New Delhi/Mumbai: In just the last six months, 10 of India’s top builders have seen their company share prices drop by an average of about 12%, as jittery investors reacted to recent interest rate hikes and signs that the booming housing market is slowing.
As a result, the promoters of these companies, including Unitech Ltd, Ansal Properties & Infrastructure Ltd and Parsvnath Developers Ltd, have seen the value of their shares fall by Rs5,178 crore. During the same six-month period, the Bombay Stock Exchange’s benchmark Sensex rose 7.45%.
Rishi Sahai, director of Indusview Advisors, a Delhi-based real-estate investment bank, said the stocks will take years to recover fully.
“There is frustration in the international investor communities,” Sahai said. “This is a permanent decline in stock value. It will stabilize and rise from this, but it won’t reach 52-week highs.”
Analysts said investors pulled money out of real-estate stocks for many reasons, including rising interest rates. But in a turbulent market, investors are also increasingly worried about the difficulties of properly valuing real-estate stocks because revenues fluctuate from quarter to quarter depending on how many residential and commercial units they’ve sold or leased.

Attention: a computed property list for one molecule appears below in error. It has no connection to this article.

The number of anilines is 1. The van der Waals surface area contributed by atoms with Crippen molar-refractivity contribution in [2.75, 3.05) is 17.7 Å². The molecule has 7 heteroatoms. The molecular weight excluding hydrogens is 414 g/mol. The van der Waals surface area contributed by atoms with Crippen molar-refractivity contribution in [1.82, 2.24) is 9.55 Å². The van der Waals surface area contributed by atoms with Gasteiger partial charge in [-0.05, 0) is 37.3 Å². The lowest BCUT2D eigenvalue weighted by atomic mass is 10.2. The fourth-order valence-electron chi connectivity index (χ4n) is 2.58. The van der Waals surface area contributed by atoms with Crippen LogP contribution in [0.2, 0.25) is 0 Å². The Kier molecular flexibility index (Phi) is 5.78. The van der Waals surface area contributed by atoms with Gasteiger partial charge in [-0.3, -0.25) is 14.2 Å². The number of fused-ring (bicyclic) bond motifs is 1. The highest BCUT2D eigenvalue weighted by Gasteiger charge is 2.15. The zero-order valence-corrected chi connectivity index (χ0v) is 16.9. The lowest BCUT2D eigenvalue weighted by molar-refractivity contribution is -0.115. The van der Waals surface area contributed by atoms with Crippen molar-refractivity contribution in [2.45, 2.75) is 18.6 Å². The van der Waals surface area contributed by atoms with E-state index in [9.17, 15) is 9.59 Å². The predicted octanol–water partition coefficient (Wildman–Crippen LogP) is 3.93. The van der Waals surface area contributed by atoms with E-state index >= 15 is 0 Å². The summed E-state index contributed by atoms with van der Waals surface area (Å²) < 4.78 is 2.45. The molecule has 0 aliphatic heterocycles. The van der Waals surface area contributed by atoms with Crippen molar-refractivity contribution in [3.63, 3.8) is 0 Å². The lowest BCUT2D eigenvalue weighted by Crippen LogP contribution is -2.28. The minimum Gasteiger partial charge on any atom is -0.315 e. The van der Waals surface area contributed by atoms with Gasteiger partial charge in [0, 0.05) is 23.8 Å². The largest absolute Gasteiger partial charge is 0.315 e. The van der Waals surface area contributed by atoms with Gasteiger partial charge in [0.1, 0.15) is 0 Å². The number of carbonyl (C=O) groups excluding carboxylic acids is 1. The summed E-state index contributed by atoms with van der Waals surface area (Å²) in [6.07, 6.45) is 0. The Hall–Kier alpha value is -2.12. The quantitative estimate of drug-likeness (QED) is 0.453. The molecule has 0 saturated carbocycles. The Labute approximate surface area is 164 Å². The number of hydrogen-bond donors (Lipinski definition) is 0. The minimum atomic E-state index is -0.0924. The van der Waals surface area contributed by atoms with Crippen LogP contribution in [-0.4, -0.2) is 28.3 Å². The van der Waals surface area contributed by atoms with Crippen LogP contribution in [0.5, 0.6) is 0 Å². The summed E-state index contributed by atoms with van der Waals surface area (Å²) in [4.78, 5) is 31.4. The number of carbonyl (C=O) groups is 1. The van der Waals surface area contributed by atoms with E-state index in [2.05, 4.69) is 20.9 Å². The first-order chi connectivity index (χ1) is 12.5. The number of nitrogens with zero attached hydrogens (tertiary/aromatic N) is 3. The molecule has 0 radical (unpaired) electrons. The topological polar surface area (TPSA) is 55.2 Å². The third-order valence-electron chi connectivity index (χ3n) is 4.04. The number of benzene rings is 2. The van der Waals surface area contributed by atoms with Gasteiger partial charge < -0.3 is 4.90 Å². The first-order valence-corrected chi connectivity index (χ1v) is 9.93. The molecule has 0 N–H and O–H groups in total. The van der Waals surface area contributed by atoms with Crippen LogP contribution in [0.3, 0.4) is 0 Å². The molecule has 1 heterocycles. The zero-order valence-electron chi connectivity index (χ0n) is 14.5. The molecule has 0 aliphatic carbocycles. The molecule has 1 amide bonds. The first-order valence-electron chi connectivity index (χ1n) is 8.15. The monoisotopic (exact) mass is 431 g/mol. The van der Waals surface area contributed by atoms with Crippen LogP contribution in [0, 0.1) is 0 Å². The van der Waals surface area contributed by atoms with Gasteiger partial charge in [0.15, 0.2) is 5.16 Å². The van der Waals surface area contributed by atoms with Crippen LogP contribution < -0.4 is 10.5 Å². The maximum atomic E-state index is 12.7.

Meanwhile, land bank values are not easy to calculate, especially because developers don’t always provide enough information about property ownership status, litigation and purchases and sales, these analysts said.
The stock drop is not limited to Indian exchanges. Indian real-estate firms which have listed on overseas exchanges, such as the London Stock Exchange’s alternative AIM market, have seen shares fall.
Sanjay Chandra, managing director of Unitech, currently India’s largest listed developer, said the spike in interest rates has hurt real-estate stocks but said it was only a temporary phenomenon.
Chandra said real estate is still drawing new investors, only different ones. Developers’ shares were at first snatched up by international hedge funds who have since been replaced by international funds that specialize in real estate and see it as a longterm investment, he said.
“I think it’s finding bottom,” said Chandra of the recent declines. “We’re now finding a lot of quality buying.”
Anil Kumar, CEO of Ansal Properties, said the market reacted negatively to the Union Budget, which included few incentives for builders; the Securities and Exchange Board of India’s decision to tighten land disclosure for developers floating initial public offerings; and the controversy over special economic zones.
He said investors will start to differentiate between the good and bad companies.
“The companies where the land bank is actually there, the companies with good business models will definitely survive,” said Kumar.
Manish Gunwani, vice president of BRICS Securities, said the share prices dropped, in part, because of the slowdown in property prices. In a weaker real estate market, builders shares are worth less because of a drop in expections. They aren’t expected to develop land or sell homes as quickly and could no longer depend on skyrocketing home prices.
“It is in line with reality, frankly,” Gunwani said of the price drops. “But the long-term fundamentals are intact and the sector market cap will go up in the long term.”